Ziemowit 13 | 4,103  
30 Jul 2009 /  #24
In fact, it is the other way round, the z becomes s here (z -> s).

jeździć -> zjeździć (no need to change the z in the prefix into s here)
chodzić -> z+chodzić -> schodzić

jadać -> zjadać
chrupać -> z+chrupać -> schrupać

robić -> zrobić
kłamać -> z+kłamać -> skłamać
Krzysztof 2 | 973  
30 Jul 2009 /  #25
What Ziemowit wrote + extra info about the z- prefix:

I. The general rule: if the word starts with 1/ a vowel (a, e, i, o, u) or 2/ a voiced consonant (b, d, g, j, l, ł, m, n, r, w, z, dź/dzi) or 3/ the letter "h" or 4/ the voiceless sounds "s", "sz" "si/ś" - the prefix stays unchanged (z-)

II. Before words starting with a voiceless consonants - it's more complicated, the prefix is changed from z- to s- before the following voiceless consonants: p, f, t, k, c, cz, ch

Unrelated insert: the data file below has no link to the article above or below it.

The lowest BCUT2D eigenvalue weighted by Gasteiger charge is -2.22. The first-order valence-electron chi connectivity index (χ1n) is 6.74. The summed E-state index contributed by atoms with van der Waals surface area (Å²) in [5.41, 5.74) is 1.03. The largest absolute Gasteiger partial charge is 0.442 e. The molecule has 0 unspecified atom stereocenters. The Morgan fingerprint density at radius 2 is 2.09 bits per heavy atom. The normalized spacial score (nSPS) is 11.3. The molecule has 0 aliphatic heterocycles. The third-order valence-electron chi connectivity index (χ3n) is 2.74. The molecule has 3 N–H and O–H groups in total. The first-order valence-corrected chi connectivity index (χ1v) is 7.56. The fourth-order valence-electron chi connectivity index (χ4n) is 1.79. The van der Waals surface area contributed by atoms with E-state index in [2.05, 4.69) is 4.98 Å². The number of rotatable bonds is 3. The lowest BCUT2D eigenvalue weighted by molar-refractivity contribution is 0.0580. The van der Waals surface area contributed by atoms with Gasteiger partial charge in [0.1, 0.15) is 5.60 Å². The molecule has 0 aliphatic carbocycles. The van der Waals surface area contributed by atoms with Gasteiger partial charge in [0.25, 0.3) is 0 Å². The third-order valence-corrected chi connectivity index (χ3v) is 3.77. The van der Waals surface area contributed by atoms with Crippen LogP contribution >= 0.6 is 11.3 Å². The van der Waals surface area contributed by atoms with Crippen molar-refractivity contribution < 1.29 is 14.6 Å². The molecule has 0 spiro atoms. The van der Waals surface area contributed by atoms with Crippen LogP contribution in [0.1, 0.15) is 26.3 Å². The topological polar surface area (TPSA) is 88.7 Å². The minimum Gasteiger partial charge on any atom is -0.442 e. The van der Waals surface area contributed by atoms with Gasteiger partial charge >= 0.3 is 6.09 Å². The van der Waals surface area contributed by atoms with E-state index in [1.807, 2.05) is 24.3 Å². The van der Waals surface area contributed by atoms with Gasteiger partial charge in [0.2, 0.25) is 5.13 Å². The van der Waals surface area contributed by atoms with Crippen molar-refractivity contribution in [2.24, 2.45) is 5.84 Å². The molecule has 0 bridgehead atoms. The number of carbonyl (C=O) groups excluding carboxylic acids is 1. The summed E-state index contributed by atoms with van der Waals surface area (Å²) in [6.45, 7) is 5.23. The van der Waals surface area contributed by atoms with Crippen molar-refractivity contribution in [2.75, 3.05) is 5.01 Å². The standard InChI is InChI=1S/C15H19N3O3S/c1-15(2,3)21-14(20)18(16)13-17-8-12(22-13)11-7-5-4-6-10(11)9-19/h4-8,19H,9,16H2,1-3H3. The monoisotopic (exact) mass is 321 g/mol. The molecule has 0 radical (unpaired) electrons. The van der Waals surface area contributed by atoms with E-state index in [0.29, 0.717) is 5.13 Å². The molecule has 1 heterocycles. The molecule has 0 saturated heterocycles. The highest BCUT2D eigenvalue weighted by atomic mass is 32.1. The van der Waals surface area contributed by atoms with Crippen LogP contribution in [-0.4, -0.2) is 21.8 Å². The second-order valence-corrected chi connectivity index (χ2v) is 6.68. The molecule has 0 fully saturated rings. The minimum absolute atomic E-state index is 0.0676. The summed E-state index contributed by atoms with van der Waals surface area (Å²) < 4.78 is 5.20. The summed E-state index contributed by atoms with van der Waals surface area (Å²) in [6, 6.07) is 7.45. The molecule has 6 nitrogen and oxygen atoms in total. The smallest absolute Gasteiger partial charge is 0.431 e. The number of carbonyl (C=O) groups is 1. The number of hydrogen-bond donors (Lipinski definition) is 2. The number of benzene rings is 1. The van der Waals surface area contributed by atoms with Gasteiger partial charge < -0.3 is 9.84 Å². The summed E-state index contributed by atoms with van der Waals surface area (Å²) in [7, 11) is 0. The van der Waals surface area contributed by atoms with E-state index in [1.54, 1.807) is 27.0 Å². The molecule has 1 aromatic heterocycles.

III. If the first sound in the root word is the voiceless and soft "ci/ć", the "z-" prefix through voiceless "s-" becomes softened "ś-"

(for example: ciąć >> ściąć, cierpieć >> ścierpieć).

Note:
Historically "h" was voiced and "ch" voiceless, today both are pronounced as a voiceless "h", but the old rules remained and create some confusion among native speakers.

No words in this context begin with "ś" or "dź" or "ć", I just used them to underline the soft pronounciation the combinations "si", "dzi", "ci".
Lyzko  
30 Jul 2009 /  #26
Ślicznie dziękuję za mały zarys historyczny o rozwoju różnych spółgłosów języka polskiego!
Doskonale piszesz po angielsku, Krzyśiu-:) Ale jesteś także tłumaczem, dlatego bardzo dobrze umiesz po kilku językom.

Tłumaczesz z włoskiego na polski, czy z polskiego na włoski?

Normalnie tłlumacze się tylko z języka ojczystego!